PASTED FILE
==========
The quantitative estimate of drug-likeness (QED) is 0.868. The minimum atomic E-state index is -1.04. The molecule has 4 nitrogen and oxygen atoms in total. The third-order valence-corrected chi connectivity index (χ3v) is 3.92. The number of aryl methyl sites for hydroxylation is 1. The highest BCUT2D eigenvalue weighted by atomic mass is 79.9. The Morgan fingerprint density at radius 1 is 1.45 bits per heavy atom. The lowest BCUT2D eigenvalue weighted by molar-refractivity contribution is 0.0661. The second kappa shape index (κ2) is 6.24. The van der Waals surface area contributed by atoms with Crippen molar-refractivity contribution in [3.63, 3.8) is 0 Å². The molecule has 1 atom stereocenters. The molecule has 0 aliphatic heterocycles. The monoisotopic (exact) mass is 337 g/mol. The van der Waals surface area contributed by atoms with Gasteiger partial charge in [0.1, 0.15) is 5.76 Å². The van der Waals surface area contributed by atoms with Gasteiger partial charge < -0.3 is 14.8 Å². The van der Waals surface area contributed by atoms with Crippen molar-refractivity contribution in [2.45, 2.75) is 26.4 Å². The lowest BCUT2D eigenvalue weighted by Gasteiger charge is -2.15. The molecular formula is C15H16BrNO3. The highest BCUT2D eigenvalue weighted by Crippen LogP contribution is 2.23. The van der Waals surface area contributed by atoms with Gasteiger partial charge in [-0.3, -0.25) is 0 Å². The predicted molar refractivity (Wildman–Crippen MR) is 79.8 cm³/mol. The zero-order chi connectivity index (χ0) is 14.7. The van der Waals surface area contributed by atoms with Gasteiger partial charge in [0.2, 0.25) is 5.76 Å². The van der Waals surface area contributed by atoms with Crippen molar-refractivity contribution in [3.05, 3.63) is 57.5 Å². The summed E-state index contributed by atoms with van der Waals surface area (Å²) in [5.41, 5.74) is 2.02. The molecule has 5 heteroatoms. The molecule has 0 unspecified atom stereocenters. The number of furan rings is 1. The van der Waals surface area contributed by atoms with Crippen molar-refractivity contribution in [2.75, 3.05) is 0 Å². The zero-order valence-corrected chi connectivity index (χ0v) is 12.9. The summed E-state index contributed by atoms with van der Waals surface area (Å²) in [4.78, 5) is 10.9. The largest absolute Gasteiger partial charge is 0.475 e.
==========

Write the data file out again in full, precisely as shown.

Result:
The quantitative estimate of drug-likeness (QED) is 0.868. The minimum atomic E-state index is -1.04. The molecule has 4 nitrogen and oxygen atoms in total. The third-order valence-corrected chi connectivity index (χ3v) is 3.92. The number of aryl methyl sites for hydroxylation is 1. The highest BCUT2D eigenvalue weighted by atomic mass is 79.9. The Morgan fingerprint density at radius 1 is 1.45 bits per heavy atom. The lowest BCUT2D eigenvalue weighted by molar-refractivity contribution is 0.0661. The second kappa shape index (κ2) is 6.24. The van der Waals surface area contributed by atoms with Crippen molar-refractivity contribution in [3.63, 3.8) is 0 Å². The molecule has 1 atom stereocenters. The molecule has 0 aliphatic heterocycles. The monoisotopic (exact) mass is 337 g/mol. The van der Waals surface area contributed by atoms with Gasteiger partial charge in [0.1, 0.15) is 5.76 Å². The van der Waals surface area contributed by atoms with Gasteiger partial charge < -0.3 is 14.8 Å². The van der Waals surface area contributed by atoms with Crippen molar-refractivity contribution in [2.45, 2.75) is 26.4 Å². The lowest BCUT2D eigenvalue weighted by Gasteiger charge is -2.15. The molecular formula is C15H16BrNO3. The highest BCUT2D eigenvalue weighted by Crippen LogP contribution is 2.23. The van der Waals surface area contributed by atoms with Gasteiger partial charge in [-0.3, -0.25) is 0 Å². The predicted molar refractivity (Wildman–Crippen MR) is 79.8 cm³/mol. The zero-order chi connectivity index (χ0) is 14.7. The van der Waals surface area contributed by atoms with Gasteiger partial charge in [0.2, 0.25) is 5.76 Å². The van der Waals surface area contributed by atoms with Crippen molar-refractivity contribution in [3.05, 3.63) is 57.5 Å². The summed E-state index contributed by atoms with van der Waals surface area (Å²) in [5.41, 5.74) is 2.02. The molecule has 5 heteroatoms. The molecule has 0 unspecified atom stereocenters. The number of furan rings is 1. The van der Waals surface area contributed by atoms with Crippen molar-refractivity contribution in [2.75, 3.05) is 0 Å². The zero-order valence-corrected chi connectivity index (χ0v) is 12.9. The summed E-state index contributed by atoms with van der Waals surface area (Å²) in [4.78, 5) is 10.9. The largest absolute Gasteiger partial charge is 0.475 e.